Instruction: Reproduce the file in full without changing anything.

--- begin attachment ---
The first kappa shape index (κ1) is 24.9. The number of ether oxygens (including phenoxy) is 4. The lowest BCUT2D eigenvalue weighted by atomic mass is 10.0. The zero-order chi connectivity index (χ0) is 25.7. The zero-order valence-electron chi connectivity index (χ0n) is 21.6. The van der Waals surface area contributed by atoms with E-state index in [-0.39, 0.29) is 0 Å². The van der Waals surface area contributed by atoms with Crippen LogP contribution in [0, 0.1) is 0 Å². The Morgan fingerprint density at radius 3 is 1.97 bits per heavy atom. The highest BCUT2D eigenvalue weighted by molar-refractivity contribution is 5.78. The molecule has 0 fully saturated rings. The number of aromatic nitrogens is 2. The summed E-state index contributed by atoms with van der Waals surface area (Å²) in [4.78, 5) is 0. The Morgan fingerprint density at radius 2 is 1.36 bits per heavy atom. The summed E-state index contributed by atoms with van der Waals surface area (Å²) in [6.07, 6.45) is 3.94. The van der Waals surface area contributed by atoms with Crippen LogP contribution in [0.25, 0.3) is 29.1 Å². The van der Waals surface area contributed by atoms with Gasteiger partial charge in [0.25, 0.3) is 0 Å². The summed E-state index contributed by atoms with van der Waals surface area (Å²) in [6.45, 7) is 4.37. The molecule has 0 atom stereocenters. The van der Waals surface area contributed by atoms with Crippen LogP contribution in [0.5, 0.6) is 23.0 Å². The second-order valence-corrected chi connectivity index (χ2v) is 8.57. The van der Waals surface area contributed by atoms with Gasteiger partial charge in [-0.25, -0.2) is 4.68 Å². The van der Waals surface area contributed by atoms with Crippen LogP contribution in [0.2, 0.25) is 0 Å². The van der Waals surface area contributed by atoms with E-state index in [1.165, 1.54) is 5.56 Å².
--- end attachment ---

The first kappa shape index (κ1) is 24.9. The number of ether oxygens (including phenoxy) is 4. The lowest BCUT2D eigenvalue weighted by atomic mass is 10.0. The zero-order chi connectivity index (χ0) is 25.7. The zero-order valence-electron chi connectivity index (χ0n) is 21.6. The van der Waals surface area contributed by atoms with E-state index in [-0.39, 0.29) is 0 Å². The van der Waals surface area contributed by atoms with Crippen LogP contribution in [0, 0.1) is 0 Å². The Morgan fingerprint density at radius 3 is 1.97 bits per heavy atom. The highest BCUT2D eigenvalue weighted by molar-refractivity contribution is 5.78. The molecule has 0 fully saturated rings. The number of aromatic nitrogens is 2. The summed E-state index contributed by atoms with van der Waals surface area (Å²) in [4.78, 5) is 0. The Morgan fingerprint density at radius 2 is 1.36 bits per heavy atom. The summed E-state index contributed by atoms with van der Waals surface area (Å²) in [6.07, 6.45) is 3.94. The van der Waals surface area contributed by atoms with Crippen LogP contribution in [0.25, 0.3) is 29.1 Å². The van der Waals surface area contributed by atoms with Gasteiger partial charge in [0.25, 0.3) is 0 Å². The summed E-state index contributed by atoms with van der Waals surface area (Å²) in [6.45, 7) is 4.37. The molecule has 0 atom stereocenters. The van der Waals surface area contributed by atoms with Crippen LogP contribution in [0.5, 0.6) is 23.0 Å². The second-order valence-corrected chi connectivity index (χ2v) is 8.57. The van der Waals surface area contributed by atoms with Gasteiger partial charge in [-0.25, -0.2) is 4.68 Å². The van der Waals surface area contributed by atoms with Crippen LogP contribution in [0.2, 0.25) is 0 Å². The van der Waals surface area contributed by atoms with E-state index in [1.165, 1.54) is 5.56 Å².